Amazon’s Orwellian Instincts
George Orwell couldn’t have dreamed it up any better. When Amazon deleted e-books from Kindles belonging to customers who bought those books (because, says Amazon, the books in question were bootlegs added to its bookstore by a nefarious publisher), it gave the most vivid demonstration yet of how easy it is for people to consent to their own enslavement.
As Farhad Manjoo at Slate noted
Most of the e-books, videos, video games, and mobile apps that we buy these days day aren’t really ours. They come to us with digital strings that stretch back to a single decider—Amazon, Apple, Microsoft, or whomever else. Steve Jobs has confirmed that every iPhone routinely checks back with Apple to make sure the apps you’ve purchased are still kosher; Apple reserves the right to kill any app at any time for any reason.
In this particular case, Amazon hid behind the skirts of its Terms of Service (TOS), to which anyone with a working Kindle had agreed. The TOS are tantamount to, “anything we decide to do is okay, now shut the hell up and give us your money.”
TOSers are a crock anyway, because:
- they’re not negotiable
- if you want the product or service badly enough, you have to agree to the terms of service
- they’re not binding if they’re illegal or deprive you of your legal rights (i.e., if a state has a raincheck law and the terms of service say that sales are only good as long as items are available, the state law prevails)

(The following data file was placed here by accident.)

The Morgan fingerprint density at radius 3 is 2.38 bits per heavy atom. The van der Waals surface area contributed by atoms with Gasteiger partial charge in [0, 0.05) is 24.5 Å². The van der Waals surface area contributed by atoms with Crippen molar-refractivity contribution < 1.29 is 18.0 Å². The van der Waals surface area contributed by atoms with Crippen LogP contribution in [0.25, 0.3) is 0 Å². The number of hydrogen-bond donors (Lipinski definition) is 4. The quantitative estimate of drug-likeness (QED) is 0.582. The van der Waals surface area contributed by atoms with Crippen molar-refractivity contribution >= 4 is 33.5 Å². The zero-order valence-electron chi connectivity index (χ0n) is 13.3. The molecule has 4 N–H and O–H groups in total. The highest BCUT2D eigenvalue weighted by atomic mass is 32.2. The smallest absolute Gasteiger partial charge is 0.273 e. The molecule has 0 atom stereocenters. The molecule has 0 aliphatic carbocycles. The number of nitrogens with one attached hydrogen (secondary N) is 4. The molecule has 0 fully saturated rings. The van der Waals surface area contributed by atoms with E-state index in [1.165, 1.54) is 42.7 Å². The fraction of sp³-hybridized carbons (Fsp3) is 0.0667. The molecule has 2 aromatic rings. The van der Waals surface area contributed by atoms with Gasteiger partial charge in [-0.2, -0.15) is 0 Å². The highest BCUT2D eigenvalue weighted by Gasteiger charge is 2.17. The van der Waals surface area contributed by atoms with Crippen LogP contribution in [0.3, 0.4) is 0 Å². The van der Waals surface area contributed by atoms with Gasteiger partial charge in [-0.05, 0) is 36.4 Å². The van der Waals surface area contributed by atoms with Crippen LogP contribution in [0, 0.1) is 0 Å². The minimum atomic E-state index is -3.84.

- if they’re egregious enough and enough people complain, the company has to back down or lose a significant amount of good will.
In this case, Amazon stood by its actions but said it wouldn’t do anything like that again.
I do find it ironic that it’s corporations rather than government that are doing the enslaving, but I’m sure one day the two types of entity will merge into something called Decisions & Co. Manjoo again:
If Apple or Amazon can decide to delete stuff you’ve bought, then surely a court—or, to channel Orwell, perhaps even a totalitarian regime—could force them to do the same. Like a lot of others, I’ve predicted the Kindle is the future of publishing. Now we know what the future of book banning looks like, too.
[Image source: Photo by surfstyle via Flickr]
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